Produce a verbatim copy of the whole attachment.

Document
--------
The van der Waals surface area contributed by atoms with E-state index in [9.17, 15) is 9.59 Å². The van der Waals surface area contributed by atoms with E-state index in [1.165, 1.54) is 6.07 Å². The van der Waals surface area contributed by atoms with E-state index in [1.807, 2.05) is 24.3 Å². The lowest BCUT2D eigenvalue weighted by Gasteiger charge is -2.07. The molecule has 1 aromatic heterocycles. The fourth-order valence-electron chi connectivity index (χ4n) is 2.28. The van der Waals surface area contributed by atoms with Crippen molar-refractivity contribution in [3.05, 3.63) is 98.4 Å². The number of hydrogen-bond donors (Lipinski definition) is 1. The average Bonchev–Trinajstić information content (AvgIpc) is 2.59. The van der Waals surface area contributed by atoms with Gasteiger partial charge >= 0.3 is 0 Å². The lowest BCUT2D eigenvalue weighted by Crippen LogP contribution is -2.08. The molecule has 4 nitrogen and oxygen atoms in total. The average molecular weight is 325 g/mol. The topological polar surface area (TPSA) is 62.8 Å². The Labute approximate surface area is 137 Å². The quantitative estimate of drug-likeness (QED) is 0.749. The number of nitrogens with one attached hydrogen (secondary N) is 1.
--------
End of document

The van der Waals surface area contributed by atoms with E-state index in [9.17, 15) is 9.59 Å². The van der Waals surface area contributed by atoms with E-state index in [1.165, 1.54) is 6.07 Å². The van der Waals surface area contributed by atoms with E-state index in [1.807, 2.05) is 24.3 Å². The lowest BCUT2D eigenvalue weighted by Gasteiger charge is -2.07. The molecule has 1 aromatic heterocycles. The fourth-order valence-electron chi connectivity index (χ4n) is 2.28. The van der Waals surface area contributed by atoms with Crippen molar-refractivity contribution in [3.05, 3.63) is 98.4 Å². The number of hydrogen-bond donors (Lipinski definition) is 1. The average Bonchev–Trinajstić information content (AvgIpc) is 2.59. The van der Waals surface area contributed by atoms with Gasteiger partial charge >= 0.3 is 0 Å². The lowest BCUT2D eigenvalue weighted by Crippen LogP contribution is -2.08. The molecule has 4 nitrogen and oxygen atoms in total. The average molecular weight is 325 g/mol. The topological polar surface area (TPSA) is 62.8 Å². The Labute approximate surface area is 137 Å². The quantitative estimate of drug-likeness (QED) is 0.749. The number of nitrogens with one attached hydrogen (secondary N) is 1.